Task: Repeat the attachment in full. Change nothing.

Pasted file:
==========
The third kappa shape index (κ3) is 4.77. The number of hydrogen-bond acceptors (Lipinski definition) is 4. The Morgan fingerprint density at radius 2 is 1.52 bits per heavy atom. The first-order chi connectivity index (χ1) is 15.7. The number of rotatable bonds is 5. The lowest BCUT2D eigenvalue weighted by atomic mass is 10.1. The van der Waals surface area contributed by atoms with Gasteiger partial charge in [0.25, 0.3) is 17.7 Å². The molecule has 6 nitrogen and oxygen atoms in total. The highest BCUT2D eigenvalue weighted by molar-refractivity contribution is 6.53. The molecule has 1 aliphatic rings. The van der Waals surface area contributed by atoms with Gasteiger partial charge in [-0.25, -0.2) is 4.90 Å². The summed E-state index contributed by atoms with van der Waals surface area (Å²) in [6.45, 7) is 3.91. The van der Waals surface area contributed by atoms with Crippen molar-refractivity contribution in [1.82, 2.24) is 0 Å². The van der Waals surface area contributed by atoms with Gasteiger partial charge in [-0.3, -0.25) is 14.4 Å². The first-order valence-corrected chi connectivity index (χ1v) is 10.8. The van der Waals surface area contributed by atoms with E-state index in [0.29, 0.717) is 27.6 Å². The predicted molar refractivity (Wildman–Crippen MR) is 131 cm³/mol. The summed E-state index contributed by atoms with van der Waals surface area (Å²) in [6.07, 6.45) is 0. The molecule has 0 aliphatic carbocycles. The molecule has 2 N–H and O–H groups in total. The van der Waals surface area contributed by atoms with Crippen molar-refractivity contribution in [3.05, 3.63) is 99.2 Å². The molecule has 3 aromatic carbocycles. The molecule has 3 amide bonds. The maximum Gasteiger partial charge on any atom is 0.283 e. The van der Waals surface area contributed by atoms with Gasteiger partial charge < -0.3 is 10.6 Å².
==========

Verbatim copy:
The third kappa shape index (κ3) is 4.77. The number of hydrogen-bond acceptors (Lipinski definition) is 4. The Morgan fingerprint density at radius 2 is 1.52 bits per heavy atom. The first-order chi connectivity index (χ1) is 15.7. The number of rotatable bonds is 5. The lowest BCUT2D eigenvalue weighted by atomic mass is 10.1. The van der Waals surface area contributed by atoms with Gasteiger partial charge in [0.25, 0.3) is 17.7 Å². The molecule has 6 nitrogen and oxygen atoms in total. The highest BCUT2D eigenvalue weighted by molar-refractivity contribution is 6.53. The molecule has 1 aliphatic rings. The van der Waals surface area contributed by atoms with Gasteiger partial charge in [-0.25, -0.2) is 4.90 Å². The summed E-state index contributed by atoms with van der Waals surface area (Å²) in [6.45, 7) is 3.91. The van der Waals surface area contributed by atoms with Crippen molar-refractivity contribution in [1.82, 2.24) is 0 Å². The van der Waals surface area contributed by atoms with Gasteiger partial charge in [-0.3, -0.25) is 14.4 Å². The first-order valence-corrected chi connectivity index (χ1v) is 10.8. The van der Waals surface area contributed by atoms with E-state index in [0.29, 0.717) is 27.6 Å². The predicted molar refractivity (Wildman–Crippen MR) is 131 cm³/mol. The summed E-state index contributed by atoms with van der Waals surface area (Å²) in [6.07, 6.45) is 0. The molecule has 0 aliphatic carbocycles. The molecule has 2 N–H and O–H groups in total. The van der Waals surface area contributed by atoms with Crippen molar-refractivity contribution in [3.05, 3.63) is 99.2 Å². The molecule has 3 aromatic carbocycles. The molecule has 3 amide bonds. The maximum Gasteiger partial charge on any atom is 0.283 e. The van der Waals surface area contributed by atoms with Gasteiger partial charge < -0.3 is 10.6 Å².